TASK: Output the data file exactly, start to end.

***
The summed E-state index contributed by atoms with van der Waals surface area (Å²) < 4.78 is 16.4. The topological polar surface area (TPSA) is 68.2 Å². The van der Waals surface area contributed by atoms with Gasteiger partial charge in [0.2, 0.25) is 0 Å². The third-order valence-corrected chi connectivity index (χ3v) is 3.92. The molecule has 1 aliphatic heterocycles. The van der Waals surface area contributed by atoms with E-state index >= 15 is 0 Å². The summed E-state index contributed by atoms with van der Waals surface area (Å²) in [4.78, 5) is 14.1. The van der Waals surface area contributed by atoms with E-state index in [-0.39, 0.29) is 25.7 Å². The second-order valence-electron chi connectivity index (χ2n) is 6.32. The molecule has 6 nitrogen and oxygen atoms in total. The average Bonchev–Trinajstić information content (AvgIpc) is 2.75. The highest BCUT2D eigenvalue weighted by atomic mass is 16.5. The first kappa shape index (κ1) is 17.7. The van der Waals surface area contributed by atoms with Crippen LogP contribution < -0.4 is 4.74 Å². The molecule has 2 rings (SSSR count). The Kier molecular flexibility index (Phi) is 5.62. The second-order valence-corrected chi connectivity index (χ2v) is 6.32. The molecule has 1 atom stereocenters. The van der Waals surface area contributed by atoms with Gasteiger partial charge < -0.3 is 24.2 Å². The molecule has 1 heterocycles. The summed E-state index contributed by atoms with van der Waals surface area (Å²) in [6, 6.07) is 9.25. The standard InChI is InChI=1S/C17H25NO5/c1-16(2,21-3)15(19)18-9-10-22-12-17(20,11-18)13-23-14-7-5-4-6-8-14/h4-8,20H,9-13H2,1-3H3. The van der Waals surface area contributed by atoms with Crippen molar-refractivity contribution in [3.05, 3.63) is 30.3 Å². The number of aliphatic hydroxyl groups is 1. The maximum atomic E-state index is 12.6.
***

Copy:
The summed E-state index contributed by atoms with van der Waals surface area (Å²) < 4.78 is 16.4. The topological polar surface area (TPSA) is 68.2 Å². The van der Waals surface area contributed by atoms with Gasteiger partial charge in [0.2, 0.25) is 0 Å². The third-order valence-corrected chi connectivity index (χ3v) is 3.92. The molecule has 1 aliphatic heterocycles. The van der Waals surface area contributed by atoms with E-state index >= 15 is 0 Å². The summed E-state index contributed by atoms with van der Waals surface area (Å²) in [4.78, 5) is 14.1. The van der Waals surface area contributed by atoms with E-state index in [-0.39, 0.29) is 25.7 Å². The second-order valence-electron chi connectivity index (χ2n) is 6.32. The molecule has 6 nitrogen and oxygen atoms in total. The average Bonchev–Trinajstić information content (AvgIpc) is 2.75. The highest BCUT2D eigenvalue weighted by atomic mass is 16.5. The first kappa shape index (κ1) is 17.7. The van der Waals surface area contributed by atoms with Crippen LogP contribution < -0.4 is 4.74 Å². The molecule has 2 rings (SSSR count). The Kier molecular flexibility index (Phi) is 5.62. The second-order valence-corrected chi connectivity index (χ2v) is 6.32. The molecule has 1 atom stereocenters. The van der Waals surface area contributed by atoms with Gasteiger partial charge < -0.3 is 24.2 Å². The molecule has 1 heterocycles. The summed E-state index contributed by atoms with van der Waals surface area (Å²) in [6, 6.07) is 9.25. The standard InChI is InChI=1S/C17H25NO5/c1-16(2,21-3)15(19)18-9-10-22-12-17(20,11-18)13-23-14-7-5-4-6-8-14/h4-8,20H,9-13H2,1-3H3. The van der Waals surface area contributed by atoms with Crippen molar-refractivity contribution in [3.05, 3.63) is 30.3 Å². The number of aliphatic hydroxyl groups is 1. The maximum atomic E-state index is 12.6.